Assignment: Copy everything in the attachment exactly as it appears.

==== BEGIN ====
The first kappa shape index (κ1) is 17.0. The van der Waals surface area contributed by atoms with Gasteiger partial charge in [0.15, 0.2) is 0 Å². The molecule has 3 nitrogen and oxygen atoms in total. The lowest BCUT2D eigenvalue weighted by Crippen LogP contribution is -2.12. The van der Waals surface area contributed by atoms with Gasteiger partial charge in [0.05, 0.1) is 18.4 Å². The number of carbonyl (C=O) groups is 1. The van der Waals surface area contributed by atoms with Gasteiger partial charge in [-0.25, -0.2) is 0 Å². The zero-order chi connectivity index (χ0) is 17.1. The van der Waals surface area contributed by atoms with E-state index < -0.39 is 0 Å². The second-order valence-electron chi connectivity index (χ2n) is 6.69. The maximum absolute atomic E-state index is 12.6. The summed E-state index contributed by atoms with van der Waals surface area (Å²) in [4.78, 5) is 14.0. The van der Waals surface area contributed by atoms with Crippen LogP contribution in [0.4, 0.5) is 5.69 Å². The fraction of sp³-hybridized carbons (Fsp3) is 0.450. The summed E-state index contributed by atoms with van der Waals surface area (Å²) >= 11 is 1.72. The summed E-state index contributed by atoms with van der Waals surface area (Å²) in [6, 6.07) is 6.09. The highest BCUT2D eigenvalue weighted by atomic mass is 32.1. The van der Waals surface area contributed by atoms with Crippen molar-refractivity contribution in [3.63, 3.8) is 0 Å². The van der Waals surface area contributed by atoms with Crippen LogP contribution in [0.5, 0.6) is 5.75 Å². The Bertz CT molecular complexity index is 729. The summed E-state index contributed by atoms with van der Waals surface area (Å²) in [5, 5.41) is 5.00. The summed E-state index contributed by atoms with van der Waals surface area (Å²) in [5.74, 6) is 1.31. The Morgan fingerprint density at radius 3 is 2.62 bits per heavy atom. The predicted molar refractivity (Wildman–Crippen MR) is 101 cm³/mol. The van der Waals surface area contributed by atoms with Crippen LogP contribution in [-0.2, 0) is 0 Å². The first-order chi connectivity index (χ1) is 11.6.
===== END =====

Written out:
The first kappa shape index (κ1) is 17.0. The van der Waals surface area contributed by atoms with Gasteiger partial charge in [0.15, 0.2) is 0 Å². The molecule has 3 nitrogen and oxygen atoms in total. The lowest BCUT2D eigenvalue weighted by Crippen LogP contribution is -2.12. The van der Waals surface area contributed by atoms with Gasteiger partial charge in [0.05, 0.1) is 18.4 Å². The number of carbonyl (C=O) groups is 1. The van der Waals surface area contributed by atoms with Gasteiger partial charge in [-0.25, -0.2) is 0 Å². The zero-order chi connectivity index (χ0) is 17.1. The van der Waals surface area contributed by atoms with E-state index < -0.39 is 0 Å². The second-order valence-electron chi connectivity index (χ2n) is 6.69. The maximum absolute atomic E-state index is 12.6. The summed E-state index contributed by atoms with van der Waals surface area (Å²) in [4.78, 5) is 14.0. The van der Waals surface area contributed by atoms with Crippen LogP contribution in [0.4, 0.5) is 5.69 Å². The fraction of sp³-hybridized carbons (Fsp3) is 0.450. The summed E-state index contributed by atoms with van der Waals surface area (Å²) >= 11 is 1.72. The summed E-state index contributed by atoms with van der Waals surface area (Å²) in [6, 6.07) is 6.09. The highest BCUT2D eigenvalue weighted by atomic mass is 32.1. The van der Waals surface area contributed by atoms with Crippen molar-refractivity contribution in [3.63, 3.8) is 0 Å². The van der Waals surface area contributed by atoms with Crippen LogP contribution in [0.5, 0.6) is 5.75 Å². The Bertz CT molecular complexity index is 729. The summed E-state index contributed by atoms with van der Waals surface area (Å²) in [5, 5.41) is 5.00. The summed E-state index contributed by atoms with van der Waals surface area (Å²) in [5.74, 6) is 1.31. The Morgan fingerprint density at radius 3 is 2.62 bits per heavy atom. The predicted molar refractivity (Wildman–Crippen MR) is 101 cm³/mol. The van der Waals surface area contributed by atoms with Crippen LogP contribution in [-0.2, 0) is 0 Å². The first-order chi connectivity index (χ1) is 11.6.